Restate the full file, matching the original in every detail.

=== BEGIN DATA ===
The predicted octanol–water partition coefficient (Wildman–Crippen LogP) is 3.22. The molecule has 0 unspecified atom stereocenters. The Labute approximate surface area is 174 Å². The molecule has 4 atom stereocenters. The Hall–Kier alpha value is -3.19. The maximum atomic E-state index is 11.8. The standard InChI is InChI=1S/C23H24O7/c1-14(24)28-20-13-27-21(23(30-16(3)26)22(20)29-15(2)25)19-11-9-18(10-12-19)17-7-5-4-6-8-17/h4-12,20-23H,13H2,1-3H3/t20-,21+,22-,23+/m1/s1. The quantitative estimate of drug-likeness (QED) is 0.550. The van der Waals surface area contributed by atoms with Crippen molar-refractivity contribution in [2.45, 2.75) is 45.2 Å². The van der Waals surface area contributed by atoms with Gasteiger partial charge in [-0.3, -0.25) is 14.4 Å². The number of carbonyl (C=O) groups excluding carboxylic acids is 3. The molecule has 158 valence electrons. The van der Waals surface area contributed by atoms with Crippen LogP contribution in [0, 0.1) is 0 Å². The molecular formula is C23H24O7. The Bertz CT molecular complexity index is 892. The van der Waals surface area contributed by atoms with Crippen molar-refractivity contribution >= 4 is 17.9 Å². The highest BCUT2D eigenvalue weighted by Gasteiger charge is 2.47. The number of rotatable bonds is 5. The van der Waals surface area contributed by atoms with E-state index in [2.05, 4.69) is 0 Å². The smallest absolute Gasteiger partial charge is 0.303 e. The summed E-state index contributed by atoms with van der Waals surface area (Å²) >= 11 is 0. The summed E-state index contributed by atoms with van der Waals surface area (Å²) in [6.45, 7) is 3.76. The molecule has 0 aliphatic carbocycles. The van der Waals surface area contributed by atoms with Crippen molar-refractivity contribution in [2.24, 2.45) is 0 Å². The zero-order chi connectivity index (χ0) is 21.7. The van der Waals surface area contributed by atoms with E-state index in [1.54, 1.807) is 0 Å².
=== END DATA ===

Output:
The predicted octanol–water partition coefficient (Wildman–Crippen LogP) is 3.22. The molecule has 0 unspecified atom stereocenters. The Labute approximate surface area is 174 Å². The molecule has 4 atom stereocenters. The Hall–Kier alpha value is -3.19. The maximum atomic E-state index is 11.8. The standard InChI is InChI=1S/C23H24O7/c1-14(24)28-20-13-27-21(23(30-16(3)26)22(20)29-15(2)25)19-11-9-18(10-12-19)17-7-5-4-6-8-17/h4-12,20-23H,13H2,1-3H3/t20-,21+,22-,23+/m1/s1. The quantitative estimate of drug-likeness (QED) is 0.550. The van der Waals surface area contributed by atoms with Crippen molar-refractivity contribution in [2.45, 2.75) is 45.2 Å². The van der Waals surface area contributed by atoms with Gasteiger partial charge in [-0.3, -0.25) is 14.4 Å². The number of carbonyl (C=O) groups excluding carboxylic acids is 3. The molecule has 158 valence electrons. The van der Waals surface area contributed by atoms with Crippen LogP contribution in [0, 0.1) is 0 Å². The molecular formula is C23H24O7. The Bertz CT molecular complexity index is 892. The van der Waals surface area contributed by atoms with Crippen molar-refractivity contribution >= 4 is 17.9 Å². The highest BCUT2D eigenvalue weighted by Gasteiger charge is 2.47. The number of rotatable bonds is 5. The van der Waals surface area contributed by atoms with E-state index in [2.05, 4.69) is 0 Å². The smallest absolute Gasteiger partial charge is 0.303 e. The summed E-state index contributed by atoms with van der Waals surface area (Å²) >= 11 is 0. The summed E-state index contributed by atoms with van der Waals surface area (Å²) in [6.45, 7) is 3.76. The molecule has 0 aliphatic carbocycles. The van der Waals surface area contributed by atoms with Crippen molar-refractivity contribution in [2.24, 2.45) is 0 Å². The zero-order chi connectivity index (χ0) is 21.7. The van der Waals surface area contributed by atoms with E-state index in [1.54, 1.807) is 0 Å².